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Newmarket: OSR growers seek ways to cope with ban on neonicotinoids

06:00 28 June 2014

CAT Technical Director Richard Fenwick reports on the winter wheat trials

CAT Technical Director Richard Fenwick reports on the winter wheat trials

Archant

Farmers looking at ways of coping with a ban on seeds treated with neonicotinoids, a type of insecticide, were given advice on how to grow oilseed rape (OSR) next season at an agricultural event near Newmarket.

Dr Richard Jennaway, right, Technical Director of Saaten Union, at company's Rosalie field station where CAT trials take place, discussing new OSR varieties.Dr Richard Jennaway, right, Technical Director of Saaten Union, at company's Rosalie field station where CAT trials take place, discussing new OSR varieties.

Cambridge Arable Technologies (CAT) Open Day, which took place earlier this month, looked at strategies for coping with the removal of seed treatments for OSR as well as the most promising new wheat varieties and how to grow them in this area.

CAT, launched in 2005 to provide membership-based trials for East Anglian farmers, tests out crops at a site at Cowlinge, south of Newmarket.

Richard Jennaway, manager of the Rosalie field station at Cowlinge, said there were some interesting new OSR varieties but the main concern for growers is the ban on neonicotinoid seed treatments such as Cruiser.

“All of the OSR in the trials was treated with Cruiser and farmers are going to have to think very hard about crop establishment if they cannot use these products this autumn,” he said.

Dr Richard Jennaway, Technical Director of Saaten Union, at company's Rosalie field station where CAT trials take place, discussing new OSR varieties.Dr Richard Jennaway, Technical Director of Saaten Union, at company's Rosalie field station where CAT trials take place, discussing new OSR varieties.

“Oilseed rape is very vulnerable up to three to four weeks and the cabbage stem flea beetle is most active in September when the soil is warm. Therefore don’t drill too early and pay close attention to seedbed preparation. This does not mean going back to the plough but consider drilling depth carefully and aim to drill when rain is imminent.

“Growers will also need to spray three or four times during the autumn. Among the challenges are cabbage root fly, which we control at present but which could build up and become a greater problem. We will all need to be vigilant.”

Farmers at the annual event agreed fungicide treatment of wheat crops has paid off this season, as they inspected untreated trial plots of popular and upcoming varieties suffering from a range of common diseases.

In contrast, plots of the same varieties treated with a standard ‘on-farm’ spray regime were effectively ‘clean’, even when challenged with a virulent new race of brown rust that has taken hold in the untreated plots through mid June.

CAT technical director Richard Fenwick said: “KWS Trinity is looking attractive at this stage in the CAT trials but lacks the orange blossom midge resistance of Skyfall. This may not be a problem for many growers and it is possible to control this insect with sprays, but it is obviously best not to have to do so.”

In addition to its extensive variety trials programme, CAT is undertaking work designed to test the full potential of modern wheat. With a widespread suspicion among farmers that recommended nitrogen levels are not sufficient to maximize yields in the best modern varieties, including hybrids, CAT has developed a trials regime in which selected varieties receive between 0 and 400 kg N/ha, applied at three growth stages. CAT members will have access to the results after harvest.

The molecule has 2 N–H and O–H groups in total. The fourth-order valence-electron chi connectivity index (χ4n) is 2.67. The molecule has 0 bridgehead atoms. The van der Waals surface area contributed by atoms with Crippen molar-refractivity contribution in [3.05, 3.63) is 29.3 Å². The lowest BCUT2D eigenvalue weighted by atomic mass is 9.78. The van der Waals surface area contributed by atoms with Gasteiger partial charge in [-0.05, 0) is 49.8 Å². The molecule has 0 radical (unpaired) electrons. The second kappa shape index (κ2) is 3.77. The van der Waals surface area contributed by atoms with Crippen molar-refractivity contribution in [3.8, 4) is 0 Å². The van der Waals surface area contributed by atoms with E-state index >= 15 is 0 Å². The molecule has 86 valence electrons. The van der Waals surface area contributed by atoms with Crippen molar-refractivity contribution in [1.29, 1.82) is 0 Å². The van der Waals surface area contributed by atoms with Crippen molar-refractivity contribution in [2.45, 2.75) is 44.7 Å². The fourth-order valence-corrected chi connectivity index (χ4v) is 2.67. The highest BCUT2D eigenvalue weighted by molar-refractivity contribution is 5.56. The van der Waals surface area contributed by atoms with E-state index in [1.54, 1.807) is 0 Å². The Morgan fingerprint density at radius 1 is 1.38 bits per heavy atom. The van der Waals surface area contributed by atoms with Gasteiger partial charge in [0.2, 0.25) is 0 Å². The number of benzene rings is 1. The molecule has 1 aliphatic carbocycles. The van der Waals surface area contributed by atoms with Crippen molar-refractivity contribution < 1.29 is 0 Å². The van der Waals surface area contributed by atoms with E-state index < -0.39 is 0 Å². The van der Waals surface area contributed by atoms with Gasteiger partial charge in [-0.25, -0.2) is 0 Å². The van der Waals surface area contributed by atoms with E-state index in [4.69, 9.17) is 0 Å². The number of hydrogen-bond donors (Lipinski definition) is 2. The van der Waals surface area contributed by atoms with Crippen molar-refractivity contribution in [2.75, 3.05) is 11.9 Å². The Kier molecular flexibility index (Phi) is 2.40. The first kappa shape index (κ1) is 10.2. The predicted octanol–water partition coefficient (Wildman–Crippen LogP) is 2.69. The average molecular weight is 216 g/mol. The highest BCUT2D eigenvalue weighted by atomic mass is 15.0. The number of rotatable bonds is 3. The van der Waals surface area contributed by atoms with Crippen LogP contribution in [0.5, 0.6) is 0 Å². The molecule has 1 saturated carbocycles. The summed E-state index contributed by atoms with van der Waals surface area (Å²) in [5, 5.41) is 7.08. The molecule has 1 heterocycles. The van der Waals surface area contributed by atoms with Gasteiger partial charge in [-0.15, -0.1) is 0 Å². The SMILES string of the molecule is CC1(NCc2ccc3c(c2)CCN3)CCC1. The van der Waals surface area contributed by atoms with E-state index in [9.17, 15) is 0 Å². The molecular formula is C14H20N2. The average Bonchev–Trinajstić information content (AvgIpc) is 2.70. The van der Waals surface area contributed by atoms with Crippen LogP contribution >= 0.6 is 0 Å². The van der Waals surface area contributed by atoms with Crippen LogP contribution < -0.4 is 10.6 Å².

Other crop nutrition work includes an examination of ‘little and often’ sulphur treatments and trials with recently introduced, commercial ‘nitrogen enhancing’ products. These products claim to boost soil fertility or to help the plant make better use of available nitrogen, such as by using organic ‘nitrogen fixing’ microbes.

An East of England Ambulance Service Trust vehicle. Photograph Simon Parker

An elderly woman was taken to hospital on Sunday after she collided with a car in Beccles which then did not stop.

Abellio Greater Anglia

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Voters at Whiting Street EU polling station, Bury St Edmunds.

Around 7% of people who voted for Brexit in Suffolk and north-east Essex now regret their decision, a poll by this newspaper has found.

Programme Name: Robot Wars - TX: n/a - Episode: n/a (No. n/a) - Picture Shows: The House Robots Dead Metal, Sir Killalot, Matilda, Shunt - (C) Mentorn Media Scotland - Photographer: Alan Peebles

“For too long, the schedules have cried out for a show in which dedicated amateurs, toiling day and night, handcraft sophisticated automatons built on the delicate interplay of hand-wired servo motors with custom-built circuit boards and fingertip motion control, just to see them get smashed to pieces by a dustbin carrying a massive hammer.

Emma Young, assistant nurse at St Helena Hospice in Colchester.

The hospice star who moved staff and patients to tears with a beautiful Adele rendition which has gone viral has said she would relish the chance to release a Christmas song for the charity.

Flower left at Bramford Recreation Ground on Saturday to mark the third anniversary of toddler Ryan Ward's death.

Travellers have arrived at a playing field in Ipswich - almost three years to the day since a toddler was killed in a collision with a van at the same site.

A company in Gt. Blakenham has been making insoles for years but everything has suddenly taken off since Usain Bolt started using their products. Pictured is director Bente Smith-Rewse.

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